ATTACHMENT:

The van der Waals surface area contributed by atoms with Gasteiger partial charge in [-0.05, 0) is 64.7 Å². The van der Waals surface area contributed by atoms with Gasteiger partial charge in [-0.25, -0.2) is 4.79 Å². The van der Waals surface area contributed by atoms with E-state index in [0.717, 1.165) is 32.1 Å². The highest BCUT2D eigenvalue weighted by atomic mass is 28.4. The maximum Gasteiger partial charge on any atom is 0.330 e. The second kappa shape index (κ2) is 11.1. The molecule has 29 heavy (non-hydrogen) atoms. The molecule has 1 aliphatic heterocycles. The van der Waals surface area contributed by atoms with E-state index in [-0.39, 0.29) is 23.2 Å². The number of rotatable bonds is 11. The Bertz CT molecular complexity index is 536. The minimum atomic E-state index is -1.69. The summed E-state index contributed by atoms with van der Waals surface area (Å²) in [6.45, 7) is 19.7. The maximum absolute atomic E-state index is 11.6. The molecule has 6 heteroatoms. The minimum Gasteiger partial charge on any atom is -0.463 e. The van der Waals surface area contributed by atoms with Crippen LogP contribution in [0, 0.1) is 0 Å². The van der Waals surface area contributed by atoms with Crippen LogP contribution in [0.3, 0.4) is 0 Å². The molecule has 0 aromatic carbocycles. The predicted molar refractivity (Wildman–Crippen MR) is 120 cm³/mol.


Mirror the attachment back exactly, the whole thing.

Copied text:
The van der Waals surface area contributed by atoms with Gasteiger partial charge in [-0.05, 0) is 64.7 Å². The van der Waals surface area contributed by atoms with Gasteiger partial charge in [-0.25, -0.2) is 4.79 Å². The van der Waals surface area contributed by atoms with E-state index in [0.717, 1.165) is 32.1 Å². The highest BCUT2D eigenvalue weighted by atomic mass is 28.4. The maximum Gasteiger partial charge on any atom is 0.330 e. The second kappa shape index (κ2) is 11.1. The molecule has 29 heavy (non-hydrogen) atoms. The molecule has 1 aliphatic heterocycles. The van der Waals surface area contributed by atoms with E-state index in [-0.39, 0.29) is 23.2 Å². The number of rotatable bonds is 11. The Bertz CT molecular complexity index is 536. The minimum atomic E-state index is -1.69. The summed E-state index contributed by atoms with van der Waals surface area (Å²) in [6.45, 7) is 19.7. The maximum absolute atomic E-state index is 11.6. The molecule has 6 heteroatoms. The minimum Gasteiger partial charge on any atom is -0.463 e. The van der Waals surface area contributed by atoms with Crippen LogP contribution in [0, 0.1) is 0 Å². The van der Waals surface area contributed by atoms with Crippen LogP contribution in [0.3, 0.4) is 0 Å². The molecule has 0 aromatic carbocycles. The predicted molar refractivity (Wildman–Crippen MR) is 120 cm³/mol.